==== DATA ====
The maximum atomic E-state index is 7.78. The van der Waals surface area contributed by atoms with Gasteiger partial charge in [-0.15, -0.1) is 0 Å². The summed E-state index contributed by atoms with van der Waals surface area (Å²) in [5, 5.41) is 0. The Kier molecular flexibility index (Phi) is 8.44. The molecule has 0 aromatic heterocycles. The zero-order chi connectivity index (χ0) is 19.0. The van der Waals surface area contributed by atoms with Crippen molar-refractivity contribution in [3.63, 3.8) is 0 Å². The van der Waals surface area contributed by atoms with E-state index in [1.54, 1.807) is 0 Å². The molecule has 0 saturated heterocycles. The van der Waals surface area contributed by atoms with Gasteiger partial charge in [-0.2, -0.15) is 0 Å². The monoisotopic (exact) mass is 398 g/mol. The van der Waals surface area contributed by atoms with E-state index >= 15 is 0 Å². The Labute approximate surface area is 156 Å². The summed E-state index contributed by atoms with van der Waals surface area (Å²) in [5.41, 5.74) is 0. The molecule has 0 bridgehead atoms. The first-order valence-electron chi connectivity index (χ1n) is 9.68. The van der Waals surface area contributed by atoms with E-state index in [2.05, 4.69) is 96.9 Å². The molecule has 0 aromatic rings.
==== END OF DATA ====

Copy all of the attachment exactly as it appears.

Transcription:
The maximum atomic E-state index is 7.78. The van der Waals surface area contributed by atoms with Gasteiger partial charge in [-0.15, -0.1) is 0 Å². The summed E-state index contributed by atoms with van der Waals surface area (Å²) in [5, 5.41) is 0. The Kier molecular flexibility index (Phi) is 8.44. The molecule has 0 aromatic heterocycles. The zero-order chi connectivity index (χ0) is 19.0. The van der Waals surface area contributed by atoms with Crippen molar-refractivity contribution in [3.63, 3.8) is 0 Å². The van der Waals surface area contributed by atoms with E-state index in [1.54, 1.807) is 0 Å². The molecule has 0 saturated heterocycles. The van der Waals surface area contributed by atoms with Gasteiger partial charge in [-0.2, -0.15) is 0 Å². The monoisotopic (exact) mass is 398 g/mol. The van der Waals surface area contributed by atoms with E-state index >= 15 is 0 Å². The Labute approximate surface area is 156 Å². The summed E-state index contributed by atoms with van der Waals surface area (Å²) in [5.41, 5.74) is 0. The molecule has 0 bridgehead atoms. The first-order valence-electron chi connectivity index (χ1n) is 9.68. The van der Waals surface area contributed by atoms with E-state index in [2.05, 4.69) is 96.9 Å². The molecule has 0 aromatic rings.